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Environment

Changemakers 2022: Environment

Here are the Changemakers that have been doing their bit to protect the environment and start important conversations.

In the last 12 months, The Big Issue’s Changemakers have been working hard to work in ways that impact society in positive ways. We want to thank them for everything they do by reflecting on their achievements.

In recent years, the climate crisis has been at the forefront of everyone’s mind. With COP26 haven taken place in 2021, more and more people are talking about the environment and what we should all be doing to tackle climate change.

Here are the Changemakers that have been doing their bit to protect the environment and start conversations.

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Mya-Rose Craig 

Dr Craig aka ‘Birdgirl’ released her debut book in 2021. We Have a Dream features 30 young indigenous people who are protecting the planet. The 19-year-old environmental activist became the youngest person in Britain to receive an honorary doctorate when the University of Bristol recognised her work in February 2020.

In 2015, Craig set up non-profit organisation Black2Nature, hosting camping trips for Visibly Minority Ethnic (VME) young people. The bird enthusiast started a blog when she was 11, and at 17 became the youngest person to see half the birds in the world.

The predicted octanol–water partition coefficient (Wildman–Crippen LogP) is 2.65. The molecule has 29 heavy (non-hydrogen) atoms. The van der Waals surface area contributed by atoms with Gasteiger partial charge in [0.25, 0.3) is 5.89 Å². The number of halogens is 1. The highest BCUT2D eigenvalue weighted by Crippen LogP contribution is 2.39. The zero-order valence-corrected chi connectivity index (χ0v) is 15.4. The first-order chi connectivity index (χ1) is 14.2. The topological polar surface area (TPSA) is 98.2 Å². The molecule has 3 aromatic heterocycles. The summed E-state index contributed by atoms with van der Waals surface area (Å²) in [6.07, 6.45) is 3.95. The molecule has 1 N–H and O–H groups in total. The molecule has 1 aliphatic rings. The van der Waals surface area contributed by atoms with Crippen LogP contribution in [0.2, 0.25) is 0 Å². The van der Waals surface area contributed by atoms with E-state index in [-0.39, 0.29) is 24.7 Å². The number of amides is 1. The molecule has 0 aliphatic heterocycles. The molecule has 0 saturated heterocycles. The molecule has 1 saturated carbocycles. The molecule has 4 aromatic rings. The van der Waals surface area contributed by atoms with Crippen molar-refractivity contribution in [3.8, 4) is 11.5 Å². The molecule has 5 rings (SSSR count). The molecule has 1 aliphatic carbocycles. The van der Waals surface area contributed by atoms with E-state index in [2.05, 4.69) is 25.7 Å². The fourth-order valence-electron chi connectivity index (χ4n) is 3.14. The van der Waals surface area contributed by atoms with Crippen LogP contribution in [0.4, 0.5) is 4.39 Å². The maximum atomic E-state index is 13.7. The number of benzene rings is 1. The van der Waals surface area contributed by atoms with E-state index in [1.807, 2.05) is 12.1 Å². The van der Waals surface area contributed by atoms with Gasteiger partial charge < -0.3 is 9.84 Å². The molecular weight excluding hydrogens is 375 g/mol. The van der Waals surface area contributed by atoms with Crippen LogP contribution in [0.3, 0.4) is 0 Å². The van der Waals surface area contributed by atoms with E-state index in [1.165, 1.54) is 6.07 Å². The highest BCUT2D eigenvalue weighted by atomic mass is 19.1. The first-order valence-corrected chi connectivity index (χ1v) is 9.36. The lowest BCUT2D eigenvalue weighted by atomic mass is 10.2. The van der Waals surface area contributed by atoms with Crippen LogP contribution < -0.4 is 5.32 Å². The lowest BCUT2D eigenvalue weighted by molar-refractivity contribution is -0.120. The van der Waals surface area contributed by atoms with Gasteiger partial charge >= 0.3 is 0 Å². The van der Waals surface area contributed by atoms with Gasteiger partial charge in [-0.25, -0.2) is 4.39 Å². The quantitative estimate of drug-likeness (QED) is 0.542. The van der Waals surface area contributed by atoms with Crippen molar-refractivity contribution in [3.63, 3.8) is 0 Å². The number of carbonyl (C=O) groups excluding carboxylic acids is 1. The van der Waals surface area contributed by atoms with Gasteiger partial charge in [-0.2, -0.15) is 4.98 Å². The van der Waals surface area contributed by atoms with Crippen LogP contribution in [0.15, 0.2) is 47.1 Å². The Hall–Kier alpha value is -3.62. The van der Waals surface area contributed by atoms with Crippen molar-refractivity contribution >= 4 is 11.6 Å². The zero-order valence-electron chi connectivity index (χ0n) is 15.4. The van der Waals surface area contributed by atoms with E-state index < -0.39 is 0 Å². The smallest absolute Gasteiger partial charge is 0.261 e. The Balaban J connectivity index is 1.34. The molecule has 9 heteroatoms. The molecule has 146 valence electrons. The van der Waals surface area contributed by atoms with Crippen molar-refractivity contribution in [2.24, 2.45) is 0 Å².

Wolverton community energy scheme 

The long-term vision for this scheme is to generate and control energy resources in Wolverton and the broader Milton Keynes area. Projects include solar power, ground source heating, biomass and hydro power, and energy storage. The group has committed to investing 50 per cent of profits into projects to relieve fuel poverty, and says.

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“Our primary aim is to benefit the whole community, not simply our members. We do this by investing in schemes that will provide multiple benefits across the community in the long term.” In 2022, perhaps this group will become a blueprint for others across the UK.

MacRebur, The Plastic Road Company 

While working with landfill “pickers” in India, Toby McCartney saw workers melting down plastics to fill potholes in roads and decided to bring the idea to the UK. He set up MacRebur to collect waste plastics and mix them with asphalt so they can be used to build and resurface roads.

The company’s mission is to kill two birds with one stone: solve the waste plastic epidemic and improve the poor quality of roads. Each mile recycles the equivalent of 80,000 plastic bottles or 1.2 million plastic bags. For every one-mile, two-lane road, the carbon emission offset is around 33 tonnes. 

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Thermify  

The government has said all new gas boilers will be banned from 2035. Thermify is a smart technology energy provider that processes computer data on behalf of businesses via “heat hubs” installed in place of gas boilers
in people’s homes. Instead of computers overheating, the heat generated by data processing could be used for your home.

Garry Felgate, energy lead at the organisation, says, “Normal data processing centres spend 30 per cent of their costs cooling devices down and that heat is wasted. Because we don’t have to [perform cooling] that means we can charge very little for energy. We can reduce the costs for people who have struggled to afford heating.” In 2021, Thermify placed an order for 1,000 heat hubs, with the first likely to be installed in a UK home in 2022.